On Thursday at Northern Illinois University, a group of mass shooting survivors from the campus in 2008 will gather to mourn the region's most recent victims of a crazed, armed attacker.
Last Friday two members of the NIU community were among five rampage victims shot and killed at an Aurora valve factory. Six police officers were also wounded in the attack by a company employee who was being terminated from his job that day.
They are the latest members of a growing fraternity of America's mass casualty corps.
Northern Illinois University's mortal alliance with Aurora began on Valentine's Day 2008. That is the day a gunman burst into an N-I-U lecture hall and opened fire, killing five students and wounding twenty. During the last eleven years, survivors of the Northern attack have struggled through their own recurring agony, with each mass shooting.
The first memorial for one of the five victims of last week's Aurora workplace shooting took place Wednesday night.
Friends and family gathered in Sheridan, Illinois for Trevor Wehner, 21, an NIU student who was on his first day as a human resources intern at the Henry Pratt Company when Gary Martin opened fire.
Wehner was also preparing to graduate from Northern Illinois University in May.
The latest assault on Pratt Company's sprawling factory site in Aurora brought back haunting memories for NIU survivor Patrick Korellis. On the day Korellis' classroom came under siege, he made it out alive-but wounded.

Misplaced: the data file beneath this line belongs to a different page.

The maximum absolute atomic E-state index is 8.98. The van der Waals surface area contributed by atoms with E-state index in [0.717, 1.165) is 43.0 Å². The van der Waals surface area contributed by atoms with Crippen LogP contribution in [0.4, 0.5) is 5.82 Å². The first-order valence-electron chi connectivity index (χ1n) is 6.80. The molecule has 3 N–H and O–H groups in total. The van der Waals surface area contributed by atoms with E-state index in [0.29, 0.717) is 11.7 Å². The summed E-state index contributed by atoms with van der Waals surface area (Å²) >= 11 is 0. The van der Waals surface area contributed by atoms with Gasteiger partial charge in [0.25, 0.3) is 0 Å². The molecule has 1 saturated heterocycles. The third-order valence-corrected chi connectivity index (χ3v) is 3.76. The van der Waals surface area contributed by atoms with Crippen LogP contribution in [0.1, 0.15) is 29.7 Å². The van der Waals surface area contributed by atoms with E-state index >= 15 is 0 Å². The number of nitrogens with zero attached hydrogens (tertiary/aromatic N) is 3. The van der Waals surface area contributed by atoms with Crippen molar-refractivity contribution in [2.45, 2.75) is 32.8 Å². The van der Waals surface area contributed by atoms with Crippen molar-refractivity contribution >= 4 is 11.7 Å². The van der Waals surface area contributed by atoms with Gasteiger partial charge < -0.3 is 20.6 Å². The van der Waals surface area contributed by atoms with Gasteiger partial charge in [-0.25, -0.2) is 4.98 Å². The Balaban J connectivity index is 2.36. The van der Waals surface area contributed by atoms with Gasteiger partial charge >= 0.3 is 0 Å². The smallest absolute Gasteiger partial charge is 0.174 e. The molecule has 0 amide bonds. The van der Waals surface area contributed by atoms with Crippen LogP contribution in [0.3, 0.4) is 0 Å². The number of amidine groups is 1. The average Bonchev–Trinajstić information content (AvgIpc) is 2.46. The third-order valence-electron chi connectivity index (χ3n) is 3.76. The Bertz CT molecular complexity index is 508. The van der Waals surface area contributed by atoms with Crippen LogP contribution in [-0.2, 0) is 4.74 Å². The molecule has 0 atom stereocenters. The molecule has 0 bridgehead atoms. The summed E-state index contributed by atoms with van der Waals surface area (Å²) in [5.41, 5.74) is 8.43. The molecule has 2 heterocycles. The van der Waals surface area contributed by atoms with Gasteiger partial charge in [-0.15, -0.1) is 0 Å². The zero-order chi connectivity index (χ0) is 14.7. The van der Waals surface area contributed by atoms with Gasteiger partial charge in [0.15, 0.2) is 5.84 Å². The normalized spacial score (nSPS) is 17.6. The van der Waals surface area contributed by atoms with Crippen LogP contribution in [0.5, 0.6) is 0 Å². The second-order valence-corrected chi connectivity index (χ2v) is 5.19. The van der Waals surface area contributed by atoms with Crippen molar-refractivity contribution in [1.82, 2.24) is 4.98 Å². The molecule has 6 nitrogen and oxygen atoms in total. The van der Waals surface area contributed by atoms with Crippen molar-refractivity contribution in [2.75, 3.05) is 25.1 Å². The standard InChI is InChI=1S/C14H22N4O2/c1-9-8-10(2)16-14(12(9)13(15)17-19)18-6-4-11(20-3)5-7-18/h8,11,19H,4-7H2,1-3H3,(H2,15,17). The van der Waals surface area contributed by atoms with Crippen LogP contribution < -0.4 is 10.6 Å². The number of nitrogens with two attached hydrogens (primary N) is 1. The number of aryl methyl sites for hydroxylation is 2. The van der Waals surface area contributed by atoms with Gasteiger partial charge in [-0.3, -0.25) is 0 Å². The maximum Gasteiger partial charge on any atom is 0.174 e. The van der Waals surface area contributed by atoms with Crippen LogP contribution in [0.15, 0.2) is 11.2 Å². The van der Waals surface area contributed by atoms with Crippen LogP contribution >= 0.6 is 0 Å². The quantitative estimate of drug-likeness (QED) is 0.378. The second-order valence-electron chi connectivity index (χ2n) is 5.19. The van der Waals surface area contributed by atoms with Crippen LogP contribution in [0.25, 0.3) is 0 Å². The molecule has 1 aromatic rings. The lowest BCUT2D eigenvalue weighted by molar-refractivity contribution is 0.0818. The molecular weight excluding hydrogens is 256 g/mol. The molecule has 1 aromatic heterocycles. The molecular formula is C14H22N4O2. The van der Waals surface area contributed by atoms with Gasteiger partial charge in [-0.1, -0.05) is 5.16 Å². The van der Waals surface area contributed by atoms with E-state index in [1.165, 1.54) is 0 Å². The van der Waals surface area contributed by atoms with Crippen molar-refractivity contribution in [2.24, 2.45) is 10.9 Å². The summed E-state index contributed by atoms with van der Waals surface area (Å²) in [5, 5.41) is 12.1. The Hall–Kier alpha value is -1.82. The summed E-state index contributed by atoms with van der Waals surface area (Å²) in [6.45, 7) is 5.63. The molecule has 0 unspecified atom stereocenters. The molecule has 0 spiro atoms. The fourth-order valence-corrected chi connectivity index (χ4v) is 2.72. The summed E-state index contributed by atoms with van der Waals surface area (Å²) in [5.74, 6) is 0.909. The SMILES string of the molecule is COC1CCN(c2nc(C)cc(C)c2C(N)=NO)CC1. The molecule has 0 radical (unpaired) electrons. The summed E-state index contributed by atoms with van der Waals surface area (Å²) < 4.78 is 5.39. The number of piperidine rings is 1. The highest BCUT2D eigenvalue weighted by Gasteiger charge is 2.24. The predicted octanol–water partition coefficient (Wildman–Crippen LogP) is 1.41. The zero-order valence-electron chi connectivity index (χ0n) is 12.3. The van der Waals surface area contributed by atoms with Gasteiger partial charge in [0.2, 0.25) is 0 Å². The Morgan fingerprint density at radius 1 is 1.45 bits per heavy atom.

"He had shot a shotgun and that's when I felt it pierce me in the back of the head and I started bleeding" Korellis told the ABC7 I-Team. When a student near him started yelling "he's reloading a lot of us started going toward the door crawling, running towards the door." Korellis recalls.
X-rays reveal physical scars from that terrifying day - embedded in Korellis' head and arm are shotgun pellets deemed too dangerous to remove.
The 27 year old shooter-a former NIU grad student, had a legal shotgun and two handguns. That he used to murder five, wound 20 and then kill himself.
As with many survivors of violence, Patrick Korellis has become a student of his assailant. "He was on Prozac and all his medications that he went off of them. He was checked into a mental health facility two years before. He just was mentally unstable" Korellis said. "There had to be something. He ordered all these ammunition and guns online and from the gun store down in Champaign/Urbana and brought them up to DeKalb. It's just--there had to be something."
In the end, the NIU shooter wasn't stopped before he took over a lecture hall and started shooting. Neither was the shooter in Aurora last week. Or all of the other mass attackers-from Sandy Hook to Las Vegas-that have caused such heartache in between.
NIU attack survivors embrace victims of Aurora plant shooting